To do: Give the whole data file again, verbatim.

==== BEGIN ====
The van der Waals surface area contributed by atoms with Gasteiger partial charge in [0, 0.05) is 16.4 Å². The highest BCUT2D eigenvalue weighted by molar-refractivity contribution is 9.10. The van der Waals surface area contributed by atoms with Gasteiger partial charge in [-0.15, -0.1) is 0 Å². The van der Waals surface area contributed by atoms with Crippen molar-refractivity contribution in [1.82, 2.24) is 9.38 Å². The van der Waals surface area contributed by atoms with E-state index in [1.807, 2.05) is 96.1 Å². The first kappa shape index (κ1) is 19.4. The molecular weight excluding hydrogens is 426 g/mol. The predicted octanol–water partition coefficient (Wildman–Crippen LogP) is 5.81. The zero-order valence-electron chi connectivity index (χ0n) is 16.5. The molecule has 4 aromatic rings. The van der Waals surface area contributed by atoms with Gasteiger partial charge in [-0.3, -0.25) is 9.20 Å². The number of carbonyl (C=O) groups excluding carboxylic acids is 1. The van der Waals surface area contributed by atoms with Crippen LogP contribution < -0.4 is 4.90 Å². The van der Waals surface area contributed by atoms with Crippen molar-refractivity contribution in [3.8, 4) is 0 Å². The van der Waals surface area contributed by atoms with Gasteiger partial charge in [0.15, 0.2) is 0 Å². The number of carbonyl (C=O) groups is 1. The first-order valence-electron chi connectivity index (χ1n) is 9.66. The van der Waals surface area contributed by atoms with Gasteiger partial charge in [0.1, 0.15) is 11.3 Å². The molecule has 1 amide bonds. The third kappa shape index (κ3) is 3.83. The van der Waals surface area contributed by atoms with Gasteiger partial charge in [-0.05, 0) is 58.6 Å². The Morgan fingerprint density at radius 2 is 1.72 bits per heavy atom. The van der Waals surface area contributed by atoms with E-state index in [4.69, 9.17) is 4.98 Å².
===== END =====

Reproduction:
The van der Waals surface area contributed by atoms with Gasteiger partial charge in [0, 0.05) is 16.4 Å². The highest BCUT2D eigenvalue weighted by molar-refractivity contribution is 9.10. The van der Waals surface area contributed by atoms with Gasteiger partial charge in [-0.15, -0.1) is 0 Å². The van der Waals surface area contributed by atoms with Crippen molar-refractivity contribution in [1.82, 2.24) is 9.38 Å². The van der Waals surface area contributed by atoms with E-state index in [1.807, 2.05) is 96.1 Å². The first kappa shape index (κ1) is 19.4. The molecular weight excluding hydrogens is 426 g/mol. The predicted octanol–water partition coefficient (Wildman–Crippen LogP) is 5.81. The zero-order valence-electron chi connectivity index (χ0n) is 16.5. The molecule has 4 aromatic rings. The van der Waals surface area contributed by atoms with Gasteiger partial charge in [-0.3, -0.25) is 9.20 Å². The number of carbonyl (C=O) groups excluding carboxylic acids is 1. The van der Waals surface area contributed by atoms with Crippen LogP contribution < -0.4 is 4.90 Å². The van der Waals surface area contributed by atoms with Crippen molar-refractivity contribution in [3.8, 4) is 0 Å². The van der Waals surface area contributed by atoms with Gasteiger partial charge in [0.15, 0.2) is 0 Å². The number of carbonyl (C=O) groups is 1. The first-order valence-electron chi connectivity index (χ1n) is 9.66. The van der Waals surface area contributed by atoms with Gasteiger partial charge in [0.1, 0.15) is 11.3 Å². The molecule has 1 amide bonds. The third kappa shape index (κ3) is 3.83. The van der Waals surface area contributed by atoms with Gasteiger partial charge in [-0.05, 0) is 58.6 Å². The Morgan fingerprint density at radius 2 is 1.72 bits per heavy atom. The van der Waals surface area contributed by atoms with E-state index in [4.69, 9.17) is 4.98 Å².